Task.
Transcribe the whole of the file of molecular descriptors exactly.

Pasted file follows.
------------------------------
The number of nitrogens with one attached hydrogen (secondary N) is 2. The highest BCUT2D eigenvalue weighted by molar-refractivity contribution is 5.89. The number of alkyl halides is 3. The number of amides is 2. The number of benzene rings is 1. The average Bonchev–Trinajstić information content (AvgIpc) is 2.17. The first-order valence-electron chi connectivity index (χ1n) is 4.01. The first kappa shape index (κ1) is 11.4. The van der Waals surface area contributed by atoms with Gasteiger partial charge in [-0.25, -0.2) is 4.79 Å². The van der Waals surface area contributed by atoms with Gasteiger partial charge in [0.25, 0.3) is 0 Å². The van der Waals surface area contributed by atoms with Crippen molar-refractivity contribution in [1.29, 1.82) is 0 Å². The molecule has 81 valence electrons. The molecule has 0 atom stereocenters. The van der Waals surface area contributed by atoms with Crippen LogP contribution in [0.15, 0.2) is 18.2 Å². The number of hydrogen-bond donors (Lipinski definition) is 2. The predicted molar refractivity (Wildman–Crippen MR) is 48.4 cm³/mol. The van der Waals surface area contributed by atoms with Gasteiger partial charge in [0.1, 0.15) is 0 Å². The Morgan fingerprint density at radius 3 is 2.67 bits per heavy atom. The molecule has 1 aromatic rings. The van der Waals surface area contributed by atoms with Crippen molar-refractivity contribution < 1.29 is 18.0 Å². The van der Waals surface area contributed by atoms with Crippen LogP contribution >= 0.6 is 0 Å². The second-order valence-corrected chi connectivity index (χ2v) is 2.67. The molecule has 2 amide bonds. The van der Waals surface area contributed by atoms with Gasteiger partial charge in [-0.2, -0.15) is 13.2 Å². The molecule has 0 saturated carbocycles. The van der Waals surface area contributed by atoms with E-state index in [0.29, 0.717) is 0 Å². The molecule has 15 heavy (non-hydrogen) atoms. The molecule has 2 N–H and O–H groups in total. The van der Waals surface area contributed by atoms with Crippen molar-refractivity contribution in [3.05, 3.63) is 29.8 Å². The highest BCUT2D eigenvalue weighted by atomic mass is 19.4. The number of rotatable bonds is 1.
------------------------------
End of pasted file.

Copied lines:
The number of nitrogens with one attached hydrogen (secondary N) is 2. The highest BCUT2D eigenvalue weighted by molar-refractivity contribution is 5.89. The number of alkyl halides is 3. The number of amides is 2. The number of benzene rings is 1. The average Bonchev–Trinajstić information content (AvgIpc) is 2.17. The first-order valence-electron chi connectivity index (χ1n) is 4.01. The first kappa shape index (κ1) is 11.4. The van der Waals surface area contributed by atoms with Gasteiger partial charge in [-0.25, -0.2) is 4.79 Å². The van der Waals surface area contributed by atoms with Gasteiger partial charge in [0.25, 0.3) is 0 Å². The van der Waals surface area contributed by atoms with Crippen molar-refractivity contribution in [1.29, 1.82) is 0 Å². The molecule has 81 valence electrons. The molecule has 0 atom stereocenters. The van der Waals surface area contributed by atoms with Crippen LogP contribution in [0.15, 0.2) is 18.2 Å². The number of hydrogen-bond donors (Lipinski definition) is 2. The predicted molar refractivity (Wildman–Crippen MR) is 48.4 cm³/mol. The van der Waals surface area contributed by atoms with Gasteiger partial charge in [0.1, 0.15) is 0 Å². The Morgan fingerprint density at radius 3 is 2.67 bits per heavy atom. The molecule has 1 aromatic rings. The van der Waals surface area contributed by atoms with Crippen molar-refractivity contribution < 1.29 is 18.0 Å². The van der Waals surface area contributed by atoms with Crippen LogP contribution >= 0.6 is 0 Å². The second-order valence-corrected chi connectivity index (χ2v) is 2.67. The molecule has 2 amide bonds. The van der Waals surface area contributed by atoms with Gasteiger partial charge in [-0.2, -0.15) is 13.2 Å². The molecule has 0 saturated carbocycles. The van der Waals surface area contributed by atoms with E-state index in [0.29, 0.717) is 0 Å². The molecule has 15 heavy (non-hydrogen) atoms. The molecule has 2 N–H and O–H groups in total. The van der Waals surface area contributed by atoms with Crippen molar-refractivity contribution in [3.05, 3.63) is 29.8 Å². The highest BCUT2D eigenvalue weighted by atomic mass is 19.4. The number of rotatable bonds is 1.